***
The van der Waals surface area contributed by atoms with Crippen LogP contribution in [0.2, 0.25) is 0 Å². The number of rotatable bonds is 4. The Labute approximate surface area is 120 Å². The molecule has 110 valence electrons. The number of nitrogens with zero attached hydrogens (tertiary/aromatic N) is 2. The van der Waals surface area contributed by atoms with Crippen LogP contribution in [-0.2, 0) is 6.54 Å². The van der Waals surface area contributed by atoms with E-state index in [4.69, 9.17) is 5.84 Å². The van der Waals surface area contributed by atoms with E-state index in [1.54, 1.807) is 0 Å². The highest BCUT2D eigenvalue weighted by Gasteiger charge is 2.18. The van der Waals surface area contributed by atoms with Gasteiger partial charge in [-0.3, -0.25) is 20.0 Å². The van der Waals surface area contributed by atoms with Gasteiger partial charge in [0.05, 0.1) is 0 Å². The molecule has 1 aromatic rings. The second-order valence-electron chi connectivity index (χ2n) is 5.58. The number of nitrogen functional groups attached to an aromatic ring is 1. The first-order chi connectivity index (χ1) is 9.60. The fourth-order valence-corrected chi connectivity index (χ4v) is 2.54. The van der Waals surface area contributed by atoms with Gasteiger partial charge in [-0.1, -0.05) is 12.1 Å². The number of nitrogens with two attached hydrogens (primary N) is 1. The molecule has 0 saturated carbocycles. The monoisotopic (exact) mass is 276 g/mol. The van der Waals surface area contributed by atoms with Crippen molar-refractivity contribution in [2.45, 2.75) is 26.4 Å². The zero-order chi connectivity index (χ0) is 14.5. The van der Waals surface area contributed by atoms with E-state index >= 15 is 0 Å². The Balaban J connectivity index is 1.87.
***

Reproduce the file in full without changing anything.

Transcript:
The van der Waals surface area contributed by atoms with Crippen LogP contribution in [0.2, 0.25) is 0 Å². The number of rotatable bonds is 4. The Labute approximate surface area is 120 Å². The molecule has 110 valence electrons. The number of nitrogens with zero attached hydrogens (tertiary/aromatic N) is 2. The van der Waals surface area contributed by atoms with Crippen LogP contribution in [-0.2, 0) is 6.54 Å². The van der Waals surface area contributed by atoms with E-state index in [4.69, 9.17) is 5.84 Å². The van der Waals surface area contributed by atoms with E-state index in [1.54, 1.807) is 0 Å². The highest BCUT2D eigenvalue weighted by Gasteiger charge is 2.18. The van der Waals surface area contributed by atoms with Gasteiger partial charge in [-0.3, -0.25) is 20.0 Å². The van der Waals surface area contributed by atoms with Gasteiger partial charge in [0.05, 0.1) is 0 Å². The molecule has 1 aromatic rings. The second-order valence-electron chi connectivity index (χ2n) is 5.58. The number of nitrogen functional groups attached to an aromatic ring is 1. The first-order chi connectivity index (χ1) is 9.60. The fourth-order valence-corrected chi connectivity index (χ4v) is 2.54. The van der Waals surface area contributed by atoms with Gasteiger partial charge in [-0.1, -0.05) is 12.1 Å². The number of nitrogens with two attached hydrogens (primary N) is 1. The molecule has 0 saturated carbocycles. The monoisotopic (exact) mass is 276 g/mol. The van der Waals surface area contributed by atoms with Crippen molar-refractivity contribution in [2.45, 2.75) is 26.4 Å². The zero-order chi connectivity index (χ0) is 14.5. The van der Waals surface area contributed by atoms with E-state index >= 15 is 0 Å². The Balaban J connectivity index is 1.87.